Mrs Lazarus – Carol Ann Duffy – Analysis

Mrs Lazarus

I had grieved. I had wept for a night and a day
over my loss, ripped the cloth I was married in
from my breasts, howled, shrieked, clawed
at the burial stones until my hands bled, retched
his name over and over again, dead, dead.

Gone home. Gutted the place. Slept in a single cot,
widow, one empty glove, white femur
in the dust, half. Stuffed dark suits
into black bags, shuffled in a dead man's shoes,
noosed the double knot of a tie around my bare neck,

gaunt nun in the mirror, touching herself. I learnt
the Stations of Bereavement, the icon of my face
in each bleak frame; but all those months
he was going away from me, dwindling
to the shrunk size of a snapshot, going,

going. Till his name was no longer a certain spell
for his face. The last hair on his head
floated out from a book. His scent went from the house.
The will was read. See, he was vanishing
to the small zero held by the gold of my ring.

Then he was gone. Then he was legend, language;
my arm on the arm of the schoolteacher-the shock
of a man's strength under the sleeve of his coat-
along the hedgerows. But I was faithful
for as long as it took. Until he was memory.

So I could stand that evening in the field
in a shawl of fine air, healed, able
to watch the edge of the moon occur to the sky
and a hare thump from a hedge; then notice
the village men running towards me, shouting,

behind them the women and children, barking dogs,
and I knew. I knew by the sly light
on the blacksmith's face, the shrill eyes
of the barmaid, the sudden hands bearing me
into the hot tang of the crowd parting before me.

He lived. I saw the horror on his face.
I heard his mother's crazy song. I breathed
his stench; my bridegroom in his rotting shroud,
moist and dishevelled from the grave's slack chew,
croaking his cuckold name, disinherited, out of his time.

Carol Ann Duffy (1955 -

This is a poem from her book – The World’s Wife.

It is all about grief and CAD is not short in using powerful words in expressing deep grief at the death of a husband. Her words clearly show that the extent of grief is overwhelming. Not to the extent of a suttee. In that case the return to life would be a really dramatic tragedy – if that was a possibility after the burning!

It is obviously based on the Lazzarus account in the Bible but it is a very different Lazarus in her poem in that the return to life is after quite a considerable time period and not the four days of the Bible.

Looking at some of the ways the grief is expressed …

S1 … clawed at the burial stones until my hands bled, retched his name … self-harm is an indication of strong grief, unfortunately in the past in some societies it has been expected of the wife … and the stones parallel the biblical event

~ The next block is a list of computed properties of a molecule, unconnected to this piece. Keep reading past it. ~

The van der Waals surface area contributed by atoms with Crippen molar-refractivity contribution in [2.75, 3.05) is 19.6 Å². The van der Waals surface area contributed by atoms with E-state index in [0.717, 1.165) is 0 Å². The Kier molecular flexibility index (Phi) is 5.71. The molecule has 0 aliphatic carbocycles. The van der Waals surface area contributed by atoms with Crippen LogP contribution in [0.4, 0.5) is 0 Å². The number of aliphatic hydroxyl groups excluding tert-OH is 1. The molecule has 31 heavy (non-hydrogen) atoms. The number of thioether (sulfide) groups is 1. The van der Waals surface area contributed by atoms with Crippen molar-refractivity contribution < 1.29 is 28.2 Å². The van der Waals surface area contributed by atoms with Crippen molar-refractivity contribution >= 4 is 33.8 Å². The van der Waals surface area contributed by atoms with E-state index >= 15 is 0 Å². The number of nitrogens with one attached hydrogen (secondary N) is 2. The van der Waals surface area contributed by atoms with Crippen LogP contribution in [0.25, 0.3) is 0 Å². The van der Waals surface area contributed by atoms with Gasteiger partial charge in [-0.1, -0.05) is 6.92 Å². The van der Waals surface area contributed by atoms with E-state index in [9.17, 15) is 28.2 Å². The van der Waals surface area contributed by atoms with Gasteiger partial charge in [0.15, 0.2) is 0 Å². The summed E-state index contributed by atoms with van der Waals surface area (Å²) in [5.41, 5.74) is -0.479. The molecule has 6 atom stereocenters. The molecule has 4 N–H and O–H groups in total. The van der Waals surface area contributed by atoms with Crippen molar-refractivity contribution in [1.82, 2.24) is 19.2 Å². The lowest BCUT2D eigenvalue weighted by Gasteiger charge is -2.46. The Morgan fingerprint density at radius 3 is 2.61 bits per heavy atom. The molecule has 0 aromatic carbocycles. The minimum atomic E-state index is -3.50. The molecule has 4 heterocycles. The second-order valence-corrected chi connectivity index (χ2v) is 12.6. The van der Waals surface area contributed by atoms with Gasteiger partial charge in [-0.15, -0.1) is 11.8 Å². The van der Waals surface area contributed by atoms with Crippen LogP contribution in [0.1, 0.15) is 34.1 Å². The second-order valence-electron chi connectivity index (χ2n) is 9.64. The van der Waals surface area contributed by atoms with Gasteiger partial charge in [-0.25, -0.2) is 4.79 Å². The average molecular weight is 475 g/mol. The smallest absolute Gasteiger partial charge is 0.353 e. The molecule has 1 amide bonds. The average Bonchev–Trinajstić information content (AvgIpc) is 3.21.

S2 … shuffled in a dead man’s shoes, noosed the double knot of a tie around my bare neck … using the clothes of the parted in relation to grief concentrates the emotional tie and there is the suggestion of suicide.

S3 … the icon of my face in each bleak frame … she reduces herself to an icon = an object of uncritical devotion … and herself just a bleak object – framed

S4 … vanishing to the small zero held by the gold of my ring … this is a very original way to state the finalisation of fading grief … the wedding ring becoming a zero

S5 … Then he is gone in the sense that all that mammoth grieving state has been exhausted and he is gone. Her grieving over. And she was faithful for as long as it took.

S6 … Mrs Lazarus is now at peace with herself … in a field absorbed by the beauty of nature – healed, able to watch the edge of the moon occur to the sky – … but not for long!

S7 … she knows intuitively what is behind the raucous crowd as it comes before her … the introduction to the dramatic conclusion of the last stanza.

S8 … his mother would certainly be crazy if alive herself – a second birth of ghastly sight – I heard his mother’s crazy song … the implication being that Mrs Lazarus has equivalent feelings.   That dramatic last line defines his newfound status – croaking his cuckold name, disinherited, out of his time. It is up to the reader to explore the implication – I wonder if family would relish the return of property for example for the will has been read.

But this poem presents serious consideration on situations when a partner dies or becomes dead in the sense that they leave the relationship never to return. But sometimes there are situations when they do return with dramatic effect. For example consider ‘Far From the Madding Crowd’ in the Thomas Hardy story.

Till death do us part is a statement of relational adherence. But I think it mainly concerns the way two people are engaged in life in their transactions. There is that personal question of how long to wait before, and if ever, in developing another relationship especially a sexual one. And because of the religious parallel how much does religion play a part in the decision making.

Well the relationship between Mr and Mrs Lazarus might have been very taught although the text seems otherwise from the Mrs Lazarus point of view. But I doubt if Mr Lazarus would consider Till death do us part in a literal sense. After all the chances of finding another partner look exceedingly bleak for he is bereft of all his possessions and didn’t quite look that attractive!